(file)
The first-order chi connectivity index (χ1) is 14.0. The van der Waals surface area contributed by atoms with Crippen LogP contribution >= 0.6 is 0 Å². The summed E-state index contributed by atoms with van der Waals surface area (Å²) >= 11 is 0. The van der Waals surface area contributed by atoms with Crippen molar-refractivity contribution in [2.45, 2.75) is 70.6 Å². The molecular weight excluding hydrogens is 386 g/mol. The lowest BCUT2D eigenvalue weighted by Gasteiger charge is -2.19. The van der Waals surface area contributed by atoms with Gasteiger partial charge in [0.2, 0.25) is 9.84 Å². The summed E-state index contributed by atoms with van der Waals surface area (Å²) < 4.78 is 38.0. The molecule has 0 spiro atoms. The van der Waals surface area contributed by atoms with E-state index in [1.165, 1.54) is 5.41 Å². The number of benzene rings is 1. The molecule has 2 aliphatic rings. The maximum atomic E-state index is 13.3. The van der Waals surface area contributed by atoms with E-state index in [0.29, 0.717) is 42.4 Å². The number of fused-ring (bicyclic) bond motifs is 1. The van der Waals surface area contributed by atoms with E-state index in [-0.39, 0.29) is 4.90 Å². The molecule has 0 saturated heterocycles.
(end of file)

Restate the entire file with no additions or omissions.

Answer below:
The first-order chi connectivity index (χ1) is 14.0. The van der Waals surface area contributed by atoms with Crippen LogP contribution >= 0.6 is 0 Å². The summed E-state index contributed by atoms with van der Waals surface area (Å²) >= 11 is 0. The van der Waals surface area contributed by atoms with Crippen molar-refractivity contribution in [2.45, 2.75) is 70.6 Å². The molecular weight excluding hydrogens is 386 g/mol. The lowest BCUT2D eigenvalue weighted by Gasteiger charge is -2.19. The van der Waals surface area contributed by atoms with Gasteiger partial charge in [0.2, 0.25) is 9.84 Å². The summed E-state index contributed by atoms with van der Waals surface area (Å²) < 4.78 is 38.0. The molecule has 0 spiro atoms. The van der Waals surface area contributed by atoms with E-state index in [1.165, 1.54) is 5.41 Å². The number of benzene rings is 1. The molecule has 2 aliphatic rings. The maximum atomic E-state index is 13.3. The van der Waals surface area contributed by atoms with E-state index in [0.29, 0.717) is 42.4 Å². The number of fused-ring (bicyclic) bond motifs is 1. The van der Waals surface area contributed by atoms with E-state index in [-0.39, 0.29) is 4.90 Å². The molecule has 0 saturated heterocycles.